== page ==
Matthew skips directly from this to "after Jesus was born in Bethlehem." There is no mention of the travel and hardships of finding a place to give birth that is common in the well known story. Now when the wise men come, they are first interviewed by Herod who tells them to go look in Bethlehem. By the time they find Jesus, he is referred to as "the young child." He has apparently aged at least a year, maybe more. They did not come to him immediately after his birth. After they leave, Joseph is warned to flee to Egypt to escape the wrath of Herod. (side note, does anyone else think of "The Wrath of Khan" when they say the word wrath? just me...) Herod then puts to death all the male children from two years and under "according to the time which he had determined from the wise men." This also puts down the idea that Jesus was still an infant. The young family stays in Egypt until the death of Herod and then travels to Nazareth.

Now let's look at the differences in the other Gospels. Mark has long been said by scholars to be the source for both Luke and Matthew. First, let's look at Luke and then we'll see how they changed Mark. I find it interesting that Matthew begins with the birth of Jesus and then tells of John the Baptist paving the way before him, whereas Luke tells of John's birth first. To me it is telling in who is more important to the story. We'll discuss John the Baptist another time.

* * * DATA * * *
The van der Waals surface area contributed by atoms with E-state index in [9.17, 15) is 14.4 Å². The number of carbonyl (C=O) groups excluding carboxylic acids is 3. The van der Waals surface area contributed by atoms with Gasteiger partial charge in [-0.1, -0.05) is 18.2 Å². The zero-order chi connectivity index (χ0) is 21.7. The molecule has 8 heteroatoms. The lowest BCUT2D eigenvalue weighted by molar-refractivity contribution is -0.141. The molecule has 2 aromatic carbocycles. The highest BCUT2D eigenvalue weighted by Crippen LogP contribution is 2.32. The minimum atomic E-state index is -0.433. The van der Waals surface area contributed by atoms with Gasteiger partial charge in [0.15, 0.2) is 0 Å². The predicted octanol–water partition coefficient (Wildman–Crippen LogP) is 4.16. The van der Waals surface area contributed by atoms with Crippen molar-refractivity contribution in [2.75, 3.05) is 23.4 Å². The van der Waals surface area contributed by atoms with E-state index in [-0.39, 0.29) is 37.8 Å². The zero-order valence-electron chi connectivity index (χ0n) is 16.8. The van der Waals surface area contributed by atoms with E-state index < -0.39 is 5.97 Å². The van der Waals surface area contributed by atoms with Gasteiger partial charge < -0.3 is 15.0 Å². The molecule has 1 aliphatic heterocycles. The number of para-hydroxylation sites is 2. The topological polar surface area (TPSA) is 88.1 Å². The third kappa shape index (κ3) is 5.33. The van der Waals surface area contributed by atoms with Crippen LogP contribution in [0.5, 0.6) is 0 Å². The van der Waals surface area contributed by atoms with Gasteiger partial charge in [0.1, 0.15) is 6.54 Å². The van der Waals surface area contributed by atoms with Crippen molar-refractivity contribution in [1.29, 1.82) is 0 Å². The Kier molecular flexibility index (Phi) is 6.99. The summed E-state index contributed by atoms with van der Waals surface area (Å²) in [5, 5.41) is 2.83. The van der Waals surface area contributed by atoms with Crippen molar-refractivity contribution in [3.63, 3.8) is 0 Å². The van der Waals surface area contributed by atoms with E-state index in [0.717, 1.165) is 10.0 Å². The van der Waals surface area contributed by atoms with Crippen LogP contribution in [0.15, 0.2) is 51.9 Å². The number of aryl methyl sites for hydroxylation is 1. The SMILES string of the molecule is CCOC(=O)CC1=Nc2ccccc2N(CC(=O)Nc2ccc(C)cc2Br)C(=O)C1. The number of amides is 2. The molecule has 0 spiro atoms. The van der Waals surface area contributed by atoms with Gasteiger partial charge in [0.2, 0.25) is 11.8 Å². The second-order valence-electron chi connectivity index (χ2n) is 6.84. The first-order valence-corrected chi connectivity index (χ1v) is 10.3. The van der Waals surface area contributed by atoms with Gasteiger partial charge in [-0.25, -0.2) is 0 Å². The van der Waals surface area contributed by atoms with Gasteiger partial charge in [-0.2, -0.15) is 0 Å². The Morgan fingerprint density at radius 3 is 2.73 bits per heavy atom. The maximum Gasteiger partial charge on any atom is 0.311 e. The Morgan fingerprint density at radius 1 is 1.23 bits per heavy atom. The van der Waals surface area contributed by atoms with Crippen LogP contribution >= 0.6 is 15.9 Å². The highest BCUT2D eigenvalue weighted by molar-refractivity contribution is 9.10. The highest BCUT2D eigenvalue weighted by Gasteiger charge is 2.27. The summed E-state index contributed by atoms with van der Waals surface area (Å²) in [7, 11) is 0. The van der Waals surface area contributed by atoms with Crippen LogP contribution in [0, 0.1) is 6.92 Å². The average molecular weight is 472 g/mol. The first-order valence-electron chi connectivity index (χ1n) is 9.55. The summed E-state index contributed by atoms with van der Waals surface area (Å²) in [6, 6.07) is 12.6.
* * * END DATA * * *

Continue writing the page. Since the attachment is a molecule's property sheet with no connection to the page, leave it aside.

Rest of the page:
Luke has no issue in calling Mary a virgin right away. This makes me wonder why Matthew did. Luke describes exactly how Mary comes to be pregnant, "The Holy Spirit will come upon you, and the power of the Highest will overshadow you; therefore, also, that Holy One who is to be born will be called the Son of God." I don't know about you but this calls to mind the many stories of Zeus visiting women and impregnating them. As far as I know, no one ever said those women were holy and not all of their offspring were god/desses. Some yes, but others were sprites, or muses, or whatever.